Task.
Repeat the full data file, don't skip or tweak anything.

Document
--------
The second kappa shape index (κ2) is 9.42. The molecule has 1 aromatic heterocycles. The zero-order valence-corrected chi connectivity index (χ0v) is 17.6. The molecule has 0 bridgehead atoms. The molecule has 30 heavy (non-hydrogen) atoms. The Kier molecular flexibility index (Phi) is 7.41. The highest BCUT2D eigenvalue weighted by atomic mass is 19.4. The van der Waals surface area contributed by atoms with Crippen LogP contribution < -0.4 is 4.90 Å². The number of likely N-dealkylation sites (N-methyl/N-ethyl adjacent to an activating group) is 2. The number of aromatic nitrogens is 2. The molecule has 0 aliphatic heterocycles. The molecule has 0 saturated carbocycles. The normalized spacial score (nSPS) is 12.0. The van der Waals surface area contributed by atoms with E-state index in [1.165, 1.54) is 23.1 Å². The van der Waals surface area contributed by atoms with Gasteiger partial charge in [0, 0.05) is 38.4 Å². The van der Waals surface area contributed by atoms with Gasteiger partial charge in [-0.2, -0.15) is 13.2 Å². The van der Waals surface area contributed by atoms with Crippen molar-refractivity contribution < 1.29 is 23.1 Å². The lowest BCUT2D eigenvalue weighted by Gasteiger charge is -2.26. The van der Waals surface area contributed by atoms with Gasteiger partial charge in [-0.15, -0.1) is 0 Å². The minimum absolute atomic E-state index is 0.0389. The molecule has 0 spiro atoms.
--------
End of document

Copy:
The second kappa shape index (κ2) is 9.42. The molecule has 1 aromatic heterocycles. The zero-order valence-corrected chi connectivity index (χ0v) is 17.6. The molecule has 0 bridgehead atoms. The molecule has 30 heavy (non-hydrogen) atoms. The Kier molecular flexibility index (Phi) is 7.41. The highest BCUT2D eigenvalue weighted by atomic mass is 19.4. The van der Waals surface area contributed by atoms with Crippen LogP contribution < -0.4 is 4.90 Å². The number of likely N-dealkylation sites (N-methyl/N-ethyl adjacent to an activating group) is 2. The number of aromatic nitrogens is 2. The molecule has 0 aliphatic heterocycles. The molecule has 0 saturated carbocycles. The normalized spacial score (nSPS) is 12.0. The van der Waals surface area contributed by atoms with E-state index in [1.165, 1.54) is 23.1 Å². The van der Waals surface area contributed by atoms with Gasteiger partial charge in [0, 0.05) is 38.4 Å². The van der Waals surface area contributed by atoms with Gasteiger partial charge in [-0.2, -0.15) is 13.2 Å². The van der Waals surface area contributed by atoms with Crippen molar-refractivity contribution < 1.29 is 23.1 Å². The lowest BCUT2D eigenvalue weighted by Gasteiger charge is -2.26. The van der Waals surface area contributed by atoms with Gasteiger partial charge in [-0.15, -0.1) is 0 Å². The minimum absolute atomic E-state index is 0.0389. The molecule has 0 spiro atoms.